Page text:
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Conspirituality Reconsidered: How Surprising and How New is the Confluence of Spirituality and Conspiracy Theory

Asprem, Egil; Dyrendal, Asbjørn
Journal of Contemporary Religion 30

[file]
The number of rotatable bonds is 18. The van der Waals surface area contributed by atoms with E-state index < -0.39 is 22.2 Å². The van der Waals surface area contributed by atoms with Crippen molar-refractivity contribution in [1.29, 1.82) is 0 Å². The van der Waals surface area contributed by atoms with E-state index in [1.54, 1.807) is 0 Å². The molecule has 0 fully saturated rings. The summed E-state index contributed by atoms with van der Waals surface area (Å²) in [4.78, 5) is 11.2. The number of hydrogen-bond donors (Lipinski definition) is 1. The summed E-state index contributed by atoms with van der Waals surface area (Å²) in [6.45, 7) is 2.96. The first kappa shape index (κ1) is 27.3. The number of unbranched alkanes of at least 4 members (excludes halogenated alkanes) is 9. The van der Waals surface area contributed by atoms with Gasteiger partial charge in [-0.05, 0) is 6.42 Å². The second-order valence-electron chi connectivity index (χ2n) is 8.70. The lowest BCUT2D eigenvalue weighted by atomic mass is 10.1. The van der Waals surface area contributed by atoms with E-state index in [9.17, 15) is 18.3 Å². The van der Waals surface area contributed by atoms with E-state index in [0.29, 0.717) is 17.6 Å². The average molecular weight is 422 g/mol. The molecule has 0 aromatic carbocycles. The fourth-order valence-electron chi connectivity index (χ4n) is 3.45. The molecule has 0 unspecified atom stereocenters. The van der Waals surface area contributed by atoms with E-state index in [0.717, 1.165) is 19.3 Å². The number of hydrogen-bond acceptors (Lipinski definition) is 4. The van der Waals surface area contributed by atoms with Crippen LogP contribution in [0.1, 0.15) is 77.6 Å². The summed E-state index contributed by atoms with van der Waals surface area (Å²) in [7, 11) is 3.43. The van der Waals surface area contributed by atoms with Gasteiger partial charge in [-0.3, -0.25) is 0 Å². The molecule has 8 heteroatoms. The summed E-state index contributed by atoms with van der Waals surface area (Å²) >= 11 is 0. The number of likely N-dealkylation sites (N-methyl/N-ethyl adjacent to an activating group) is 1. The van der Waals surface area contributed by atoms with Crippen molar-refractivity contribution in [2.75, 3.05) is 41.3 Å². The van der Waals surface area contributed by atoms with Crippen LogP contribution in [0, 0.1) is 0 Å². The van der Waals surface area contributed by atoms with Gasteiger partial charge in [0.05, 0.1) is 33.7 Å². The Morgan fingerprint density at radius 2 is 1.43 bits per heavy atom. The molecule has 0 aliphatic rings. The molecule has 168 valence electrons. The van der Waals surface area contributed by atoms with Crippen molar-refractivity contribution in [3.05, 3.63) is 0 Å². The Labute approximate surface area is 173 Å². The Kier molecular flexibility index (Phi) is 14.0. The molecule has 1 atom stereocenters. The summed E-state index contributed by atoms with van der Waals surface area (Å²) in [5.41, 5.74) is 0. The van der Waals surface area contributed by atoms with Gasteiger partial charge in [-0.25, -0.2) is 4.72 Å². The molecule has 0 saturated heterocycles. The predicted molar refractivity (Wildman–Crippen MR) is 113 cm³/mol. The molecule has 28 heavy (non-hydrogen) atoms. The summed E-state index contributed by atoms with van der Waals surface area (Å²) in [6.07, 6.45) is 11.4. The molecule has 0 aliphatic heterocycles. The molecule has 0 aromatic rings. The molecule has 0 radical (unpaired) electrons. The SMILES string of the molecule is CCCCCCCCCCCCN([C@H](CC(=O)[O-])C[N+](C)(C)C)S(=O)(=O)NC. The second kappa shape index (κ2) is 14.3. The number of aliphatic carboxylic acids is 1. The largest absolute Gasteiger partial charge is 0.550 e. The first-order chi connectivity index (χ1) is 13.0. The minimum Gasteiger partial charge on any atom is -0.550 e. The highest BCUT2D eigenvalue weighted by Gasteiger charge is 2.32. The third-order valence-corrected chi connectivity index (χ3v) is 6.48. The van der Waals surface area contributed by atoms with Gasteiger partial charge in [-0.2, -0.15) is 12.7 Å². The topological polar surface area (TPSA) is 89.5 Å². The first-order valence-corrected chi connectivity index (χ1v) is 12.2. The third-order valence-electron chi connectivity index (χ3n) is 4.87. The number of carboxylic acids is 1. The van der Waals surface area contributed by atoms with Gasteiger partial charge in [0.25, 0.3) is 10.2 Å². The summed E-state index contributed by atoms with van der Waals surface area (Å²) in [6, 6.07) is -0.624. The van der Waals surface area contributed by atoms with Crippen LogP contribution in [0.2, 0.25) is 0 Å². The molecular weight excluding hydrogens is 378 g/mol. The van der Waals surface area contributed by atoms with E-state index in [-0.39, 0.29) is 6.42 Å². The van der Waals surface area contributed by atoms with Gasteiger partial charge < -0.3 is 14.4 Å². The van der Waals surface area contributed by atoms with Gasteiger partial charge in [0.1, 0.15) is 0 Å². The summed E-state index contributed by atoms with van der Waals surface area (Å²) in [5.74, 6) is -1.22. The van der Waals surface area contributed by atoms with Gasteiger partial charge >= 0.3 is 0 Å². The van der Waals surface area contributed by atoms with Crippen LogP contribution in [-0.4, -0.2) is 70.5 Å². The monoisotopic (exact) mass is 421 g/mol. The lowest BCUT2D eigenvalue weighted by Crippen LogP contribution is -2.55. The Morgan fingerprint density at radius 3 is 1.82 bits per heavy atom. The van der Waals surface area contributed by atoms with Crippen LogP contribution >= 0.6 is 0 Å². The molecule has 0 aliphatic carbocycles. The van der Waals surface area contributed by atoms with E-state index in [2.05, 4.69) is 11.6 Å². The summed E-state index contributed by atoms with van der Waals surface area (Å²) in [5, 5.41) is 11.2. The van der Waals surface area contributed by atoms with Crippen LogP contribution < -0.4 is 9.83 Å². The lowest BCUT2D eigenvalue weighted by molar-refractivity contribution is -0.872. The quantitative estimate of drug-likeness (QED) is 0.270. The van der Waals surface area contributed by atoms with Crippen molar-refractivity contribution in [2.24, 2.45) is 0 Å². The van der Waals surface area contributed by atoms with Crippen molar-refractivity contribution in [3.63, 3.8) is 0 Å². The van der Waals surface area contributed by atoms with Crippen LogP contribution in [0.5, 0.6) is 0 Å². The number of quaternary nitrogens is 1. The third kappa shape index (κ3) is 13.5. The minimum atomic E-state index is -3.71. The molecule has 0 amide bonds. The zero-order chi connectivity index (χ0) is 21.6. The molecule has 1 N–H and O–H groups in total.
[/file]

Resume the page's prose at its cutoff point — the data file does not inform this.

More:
Those who have followed the development of online new religiosity over the past decade will not have failed to notice that conspiracy theories and ‘New Age’ ideas are thriving together. But how new and how surprising is the phenomenon of ‘conspirituality’? In the present article, we challenge the thesis put forward by Charlotte Ward and David Voas in their article of 2011, published in the Journal of Contemporary Religion, that a confluence of spirituality and conspiracism has emerged in the past two decades as a form of New Age theodicy. Instead, we argue, on theoretical grounds, that conspirituality can be viewed as a predictable result of structural elements in the cultic milieu and, on historical grounds, that its roots stretch deep into the history of Western esotericism. Together, these two considerations allow us not only to suggest that conspirituality is old and predictable, but also to identify a large potential for further research which will contribute to the study of conspiracy culture and enable a new line of comparative research in religious studies.